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Re: suggestions on layout

From: Mark <mmaglana_at_gmail.com>
Date: 2006-02-06 04:24:10 CET

Thank you guys for the heads up. I didn't realize there were so many
factors to take into consideration in SCM. This is a project in itself
already (and a very interesting one too!).

I guess my team and I will have to discuss this thoroughly. We're
going to use scenarios to analyze the various layout's suggested in
this thread. The following scenario, which I hope is realistic enough,
will be used:

-------- begin scenario ------
1) Development in version 1.00 begins. the-erp only contains 3
modules: cmnwidgets, security, and inventory. cmnwidgets and security
will be used in all other modules in the future. inventory at the
moment is a stand-alone module

2) 1.00rc1 is released

3) 1.00 is released

4) 1.00 hotfix #1 is released to correct certain security issues

5) Development in version 2.00 begins. the-erp will contain an
additional module: sales. The sales and inventory module will be
tightly integrated in this planned release.

6) 1.00 hotfix #2 is released to improve the UI of a couple common widgets

7) 2.00rc1 is released

8) 1.00 hotfix #3 is released to correct security issues

9) 2.00 is released and now contains the following modules: security,
cmnwidgets, inventory, and sales. inventory is now integrated with

10) an organization shows interest on our erp and wants to purchase
just the inventory module. We then release v2.00 to that organization
but with only the 3 modules: security, cmnwidgets, and inventory.

(For step #10 I'll heed Evert's advice and depend on Ant to build a
v2.00 sans the sales module. Also, the inventory module, while
integrated with sales shall also be smart enough to stand by itself if
sales module is not present.)

11) 2.00 hotfix #1 is released to correct a security problem in the sales module

12) 1.00 hotfix #4 is released to correct a portion of the database structure

13) Another organization wants to purchase the sales module. However,
they also want certain changes to the UI and part of the process flow.
These changes are so highly customized that they will only apply to
their organization.
-------- end scenario ------

Best regards,


On 2/5/06, Evert | Collab <evert@collab.nl> wrote:
> Mark wrote:
> [snip]
> > We will set up a policy that the trunk sub-directories should only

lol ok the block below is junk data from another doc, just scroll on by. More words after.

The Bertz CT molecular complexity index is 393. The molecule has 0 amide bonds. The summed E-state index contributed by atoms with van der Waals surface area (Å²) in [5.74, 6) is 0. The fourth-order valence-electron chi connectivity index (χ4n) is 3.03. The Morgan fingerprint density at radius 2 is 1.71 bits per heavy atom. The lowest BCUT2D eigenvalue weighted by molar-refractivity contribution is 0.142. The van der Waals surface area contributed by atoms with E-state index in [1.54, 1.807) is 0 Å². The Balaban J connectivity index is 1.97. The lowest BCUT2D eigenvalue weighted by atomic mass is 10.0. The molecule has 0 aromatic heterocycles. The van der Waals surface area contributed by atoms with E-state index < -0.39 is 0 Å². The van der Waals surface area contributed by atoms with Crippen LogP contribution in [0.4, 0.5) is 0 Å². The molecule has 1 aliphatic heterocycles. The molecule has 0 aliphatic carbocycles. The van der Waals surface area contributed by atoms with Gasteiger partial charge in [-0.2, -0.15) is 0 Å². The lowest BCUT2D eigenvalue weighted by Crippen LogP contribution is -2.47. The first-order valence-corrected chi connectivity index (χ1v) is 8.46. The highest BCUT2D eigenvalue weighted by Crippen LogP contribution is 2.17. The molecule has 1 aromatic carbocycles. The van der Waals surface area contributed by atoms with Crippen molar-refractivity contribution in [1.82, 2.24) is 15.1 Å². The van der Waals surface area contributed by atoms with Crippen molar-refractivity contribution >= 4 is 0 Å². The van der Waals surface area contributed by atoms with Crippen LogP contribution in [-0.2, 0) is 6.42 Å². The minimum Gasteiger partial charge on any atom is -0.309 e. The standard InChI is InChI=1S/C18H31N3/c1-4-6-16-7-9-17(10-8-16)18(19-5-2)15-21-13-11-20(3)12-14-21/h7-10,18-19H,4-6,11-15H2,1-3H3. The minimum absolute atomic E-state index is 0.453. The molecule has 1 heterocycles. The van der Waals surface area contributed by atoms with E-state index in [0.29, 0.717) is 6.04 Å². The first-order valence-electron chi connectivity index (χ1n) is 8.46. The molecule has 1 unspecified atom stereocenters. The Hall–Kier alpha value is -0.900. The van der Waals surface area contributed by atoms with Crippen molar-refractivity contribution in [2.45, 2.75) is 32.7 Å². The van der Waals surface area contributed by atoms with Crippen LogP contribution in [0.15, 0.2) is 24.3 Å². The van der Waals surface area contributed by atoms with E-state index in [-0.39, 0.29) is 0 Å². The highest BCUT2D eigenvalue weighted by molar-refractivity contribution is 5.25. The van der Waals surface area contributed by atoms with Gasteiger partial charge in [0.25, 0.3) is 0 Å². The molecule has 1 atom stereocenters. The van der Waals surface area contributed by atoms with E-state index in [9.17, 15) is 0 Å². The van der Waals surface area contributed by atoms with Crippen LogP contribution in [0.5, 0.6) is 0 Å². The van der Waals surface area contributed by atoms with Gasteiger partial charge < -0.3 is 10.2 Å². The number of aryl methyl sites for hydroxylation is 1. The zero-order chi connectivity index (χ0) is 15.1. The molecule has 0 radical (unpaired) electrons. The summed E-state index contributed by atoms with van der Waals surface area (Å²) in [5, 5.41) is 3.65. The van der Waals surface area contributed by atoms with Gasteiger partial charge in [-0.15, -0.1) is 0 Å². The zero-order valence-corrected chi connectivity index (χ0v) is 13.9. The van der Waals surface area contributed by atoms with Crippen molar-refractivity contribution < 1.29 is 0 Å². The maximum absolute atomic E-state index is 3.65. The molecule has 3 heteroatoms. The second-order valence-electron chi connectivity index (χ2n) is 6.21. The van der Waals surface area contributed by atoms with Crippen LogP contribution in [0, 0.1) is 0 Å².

> > contain the latest stable code.
> >
> I think the trunk should always contain the latest unstable code..
> For example:
> You are working on v1.0 on your project. The second one of your
> developers starts working on features that are going to be in v2.0, but
> its out of the scope of v1 a v1.0 branch will be made, and all new
> features go into the trunk. From that point on changes or bugfixes that
> have to be done in both the v1 branch and the trunk, they would have to
> get merged.
> [snip]
> > the production server will be automatically updated when two
> > conditions are met: 1) A commit was made in any of the the trunk
> > directory of any module AND 2) the commit log message included a
> > certain keyword (for example: DEPLOYTO <production server address>)
> >
> >
> This doesn't seem like the best solution to me, it feels like a hack and
> its not what the commit message is intended for. [at least thats what i
> think]
> I would really suggest just write a script that does this.
> ./deployto [branchname/url] [server]
> I personally prefer to do this with a build engine like 'ant'. If you
> are using PHP i can really suggest phing.
> > (Question, is copying from 1.00rc2 to trunk/ also considered a commit by svn?)
> >
> >
> Any change is a commit
> > Is this a practical way of arranging things? Once concern aired about
> > this layout is the laborous way of updating a programmer's local copy.
> > Say we already have all the modules coded and a programmer wants to
> > get the latest stable copy of the whole erp suite. He will have to
> > update each local copy of each module from the appropriate trunk
> > folder.
> >
> >
> Yea thats an issue, I agree ;)
> > An alternative suggested was to put branches, tags, and trunk directly
> > under the-erp AND THEN have each module directly under the appropriate
> > directory such that:
> >
> > the-erp
> > \---trunk
> > | \---accounting
> > | \---hr
> > | \---inventory
> > | \---purchasing
> > | \---security
> > \---branches
> > | \---1.00 (possibly still unstable code)
> > | \---accounting
> > | \---hr
> > | \---inventory
> > | \---purchasing
> > | \---security
> > \---tags
> > \---1.00rc1 (code for RC1)
> > \---accounting
> > \---hr
> > \---inventory
> > \---purchasing
> > \---security
> >
> >
> This is definitely what I would do.
> > Another concern about the above layout involves the scenario where we
> > will sell this product to other organizations on a module by module
> > basis. Would the above layout support it and would it be easy to
> > manage?
> >
> >
> Yes it would, if you are using a build-script such as make, ant, or
> phing. If you won't, you will likely run into a lot of issues. Simply
> because you can't depend on the fact that you can retain all your
> module-code in that one subdirectory. I bet some modules sometimes
> depend on each other and other modules need to make global configuration
> changes..
> My advice: Use the right tool for the job, subversion isn't for this
> problem.
> Evert

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Received on Mon Feb 6 04:24:58 2006

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